3) Print lettering on plain paper and check it is the right size for the cushion

4) Make sure you reverse the image of the word!


5) Cut and trace around lettering or copy onto the backside of the vinyl


6) Peel off the protective lining (on the back side of the vinyl)


7) Check the lettering fits nicely onto the cushion


8) Turn lettering the right way around, with the preferred side facing up


9) Place a towel of piece of fabric over the top of the lettering for protection

10) Iron over until the lettering is sealed onto the cushion cover

11) Finished! Now put it somewhere it will look fabulous!


Et voila! The sky is the limit for all the fun texts and pictures you can customise your pillowcases (and other fabrics with)…

Have fun!!xx

Images and instructions: Sarah Stopforth

DIY: Glitter gem placecard by Berinmade

Some of you might know that we occasionally help out wedding stationer, Berinmade, with blog posts, moodboards, styling, and random bits and pieces along the way. We thought we’d share this gorgeous Berinmade DIY* with you that we helped supply props for – the pinks and glassware are so elegant, and really simple to style for a classy dinner party. Full details here!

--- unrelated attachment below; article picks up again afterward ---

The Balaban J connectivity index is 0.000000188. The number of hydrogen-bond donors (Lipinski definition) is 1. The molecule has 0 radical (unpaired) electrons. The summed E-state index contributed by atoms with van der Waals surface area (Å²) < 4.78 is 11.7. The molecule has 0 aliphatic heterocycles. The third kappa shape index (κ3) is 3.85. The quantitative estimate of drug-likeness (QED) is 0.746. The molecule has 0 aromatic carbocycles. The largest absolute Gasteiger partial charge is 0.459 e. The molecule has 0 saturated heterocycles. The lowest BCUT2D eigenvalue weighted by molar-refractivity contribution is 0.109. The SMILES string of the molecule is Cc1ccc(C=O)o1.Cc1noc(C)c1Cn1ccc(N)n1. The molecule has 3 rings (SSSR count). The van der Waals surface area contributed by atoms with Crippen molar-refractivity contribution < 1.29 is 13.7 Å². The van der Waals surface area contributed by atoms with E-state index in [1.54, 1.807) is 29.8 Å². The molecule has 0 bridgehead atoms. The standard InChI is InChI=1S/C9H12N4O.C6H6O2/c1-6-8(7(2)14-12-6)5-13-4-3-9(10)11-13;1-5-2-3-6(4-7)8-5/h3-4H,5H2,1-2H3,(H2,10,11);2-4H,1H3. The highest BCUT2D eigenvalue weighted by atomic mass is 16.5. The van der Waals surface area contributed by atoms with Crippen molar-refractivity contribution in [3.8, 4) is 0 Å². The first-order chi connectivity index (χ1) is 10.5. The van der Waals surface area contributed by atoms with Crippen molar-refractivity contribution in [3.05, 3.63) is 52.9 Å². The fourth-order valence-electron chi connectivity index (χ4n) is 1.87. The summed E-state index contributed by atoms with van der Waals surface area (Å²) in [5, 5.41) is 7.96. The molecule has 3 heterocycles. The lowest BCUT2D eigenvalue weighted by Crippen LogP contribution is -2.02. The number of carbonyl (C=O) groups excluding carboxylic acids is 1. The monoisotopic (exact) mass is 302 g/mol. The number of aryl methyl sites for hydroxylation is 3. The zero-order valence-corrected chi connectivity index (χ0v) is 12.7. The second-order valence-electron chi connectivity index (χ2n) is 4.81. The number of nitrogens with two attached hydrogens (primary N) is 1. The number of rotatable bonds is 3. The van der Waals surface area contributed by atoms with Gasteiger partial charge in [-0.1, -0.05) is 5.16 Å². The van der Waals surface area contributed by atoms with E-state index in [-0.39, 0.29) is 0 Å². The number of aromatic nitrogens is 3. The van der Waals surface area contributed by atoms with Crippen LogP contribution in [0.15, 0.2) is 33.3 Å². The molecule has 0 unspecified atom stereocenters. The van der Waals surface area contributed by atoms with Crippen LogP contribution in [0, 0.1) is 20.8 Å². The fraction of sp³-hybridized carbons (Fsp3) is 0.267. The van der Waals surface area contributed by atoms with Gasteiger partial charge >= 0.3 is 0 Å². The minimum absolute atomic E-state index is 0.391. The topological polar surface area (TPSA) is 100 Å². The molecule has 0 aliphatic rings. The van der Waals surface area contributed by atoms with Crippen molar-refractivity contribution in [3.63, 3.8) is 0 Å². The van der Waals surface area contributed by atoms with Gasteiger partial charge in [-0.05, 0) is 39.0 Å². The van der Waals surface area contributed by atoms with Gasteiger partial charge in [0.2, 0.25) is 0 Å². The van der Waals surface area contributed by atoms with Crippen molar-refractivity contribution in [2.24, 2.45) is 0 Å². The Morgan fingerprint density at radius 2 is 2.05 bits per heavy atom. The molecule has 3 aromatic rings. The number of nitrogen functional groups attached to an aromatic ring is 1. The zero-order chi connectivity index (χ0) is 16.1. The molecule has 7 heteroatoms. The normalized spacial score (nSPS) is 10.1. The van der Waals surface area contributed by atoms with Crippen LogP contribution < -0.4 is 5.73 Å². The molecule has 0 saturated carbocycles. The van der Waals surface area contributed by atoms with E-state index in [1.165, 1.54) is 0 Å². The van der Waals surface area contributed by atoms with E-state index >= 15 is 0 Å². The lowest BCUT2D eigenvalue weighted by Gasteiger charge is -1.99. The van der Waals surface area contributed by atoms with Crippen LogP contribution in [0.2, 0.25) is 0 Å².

*DIY: Berinmade for Love My Dress

Images: Lucy Davenport Photography

DIY: Love

Hello all!

Courage & Dash has been a little quiet this month, but we haven’t forgotten you! We are about to head up to the Lakes in an hour, so the next time we write will be from there. Can’t wait, fingers crossed for sunshine. We are back with another DIY from Hello Pretty Much Design. This DIY perfect for this August bank holiday weekend – simple yet effective, and can be displayed boldly. We love it!